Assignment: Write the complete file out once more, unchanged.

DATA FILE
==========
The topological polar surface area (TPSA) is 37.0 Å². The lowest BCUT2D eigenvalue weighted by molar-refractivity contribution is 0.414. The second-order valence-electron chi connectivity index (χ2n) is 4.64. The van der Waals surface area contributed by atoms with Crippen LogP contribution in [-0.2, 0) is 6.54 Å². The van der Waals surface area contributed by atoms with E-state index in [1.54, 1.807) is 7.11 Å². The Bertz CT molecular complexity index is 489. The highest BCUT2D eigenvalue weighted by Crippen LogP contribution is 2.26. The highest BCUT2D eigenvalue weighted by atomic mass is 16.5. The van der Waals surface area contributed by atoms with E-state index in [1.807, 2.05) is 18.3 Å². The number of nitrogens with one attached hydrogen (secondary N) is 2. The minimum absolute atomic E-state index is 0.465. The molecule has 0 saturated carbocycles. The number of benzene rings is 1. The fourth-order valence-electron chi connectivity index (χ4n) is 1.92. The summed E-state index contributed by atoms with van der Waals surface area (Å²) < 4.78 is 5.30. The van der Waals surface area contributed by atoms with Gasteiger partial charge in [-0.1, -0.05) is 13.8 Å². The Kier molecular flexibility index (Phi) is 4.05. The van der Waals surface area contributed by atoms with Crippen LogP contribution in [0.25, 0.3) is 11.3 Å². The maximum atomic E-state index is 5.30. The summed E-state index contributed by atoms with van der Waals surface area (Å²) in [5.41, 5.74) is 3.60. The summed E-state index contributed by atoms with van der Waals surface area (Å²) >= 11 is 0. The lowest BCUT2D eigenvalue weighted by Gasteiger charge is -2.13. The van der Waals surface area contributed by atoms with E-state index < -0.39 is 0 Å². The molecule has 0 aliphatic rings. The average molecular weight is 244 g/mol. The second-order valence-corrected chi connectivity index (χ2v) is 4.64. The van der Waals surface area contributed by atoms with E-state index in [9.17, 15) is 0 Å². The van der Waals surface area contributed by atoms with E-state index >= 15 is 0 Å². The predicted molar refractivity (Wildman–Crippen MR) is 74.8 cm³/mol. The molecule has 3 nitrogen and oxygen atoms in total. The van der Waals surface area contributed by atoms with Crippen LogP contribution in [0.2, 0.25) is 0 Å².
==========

The topological polar surface area (TPSA) is 37.0 Å². The lowest BCUT2D eigenvalue weighted by molar-refractivity contribution is 0.414. The second-order valence-electron chi connectivity index (χ2n) is 4.64. The van der Waals surface area contributed by atoms with Crippen LogP contribution in [-0.2, 0) is 6.54 Å². The van der Waals surface area contributed by atoms with E-state index in [1.54, 1.807) is 7.11 Å². The Bertz CT molecular complexity index is 489. The highest BCUT2D eigenvalue weighted by Crippen LogP contribution is 2.26. The highest BCUT2D eigenvalue weighted by atomic mass is 16.5. The van der Waals surface area contributed by atoms with E-state index in [1.807, 2.05) is 18.3 Å². The number of nitrogens with one attached hydrogen (secondary N) is 2. The minimum absolute atomic E-state index is 0.465. The molecule has 0 saturated carbocycles. The number of benzene rings is 1. The fourth-order valence-electron chi connectivity index (χ4n) is 1.92. The summed E-state index contributed by atoms with van der Waals surface area (Å²) < 4.78 is 5.30. The van der Waals surface area contributed by atoms with Gasteiger partial charge in [-0.1, -0.05) is 13.8 Å². The Kier molecular flexibility index (Phi) is 4.05. The van der Waals surface area contributed by atoms with Crippen LogP contribution in [0.25, 0.3) is 11.3 Å². The maximum atomic E-state index is 5.30. The summed E-state index contributed by atoms with van der Waals surface area (Å²) in [5.41, 5.74) is 3.60. The summed E-state index contributed by atoms with van der Waals surface area (Å²) >= 11 is 0. The lowest BCUT2D eigenvalue weighted by Gasteiger charge is -2.13. The van der Waals surface area contributed by atoms with E-state index < -0.39 is 0 Å². The molecule has 0 aliphatic rings. The average molecular weight is 244 g/mol. The second-order valence-corrected chi connectivity index (χ2v) is 4.64. The van der Waals surface area contributed by atoms with E-state index in [9.17, 15) is 0 Å². The van der Waals surface area contributed by atoms with E-state index >= 15 is 0 Å². The predicted molar refractivity (Wildman–Crippen MR) is 74.8 cm³/mol. The molecule has 3 nitrogen and oxygen atoms in total. The van der Waals surface area contributed by atoms with Crippen LogP contribution in [0.2, 0.25) is 0 Å².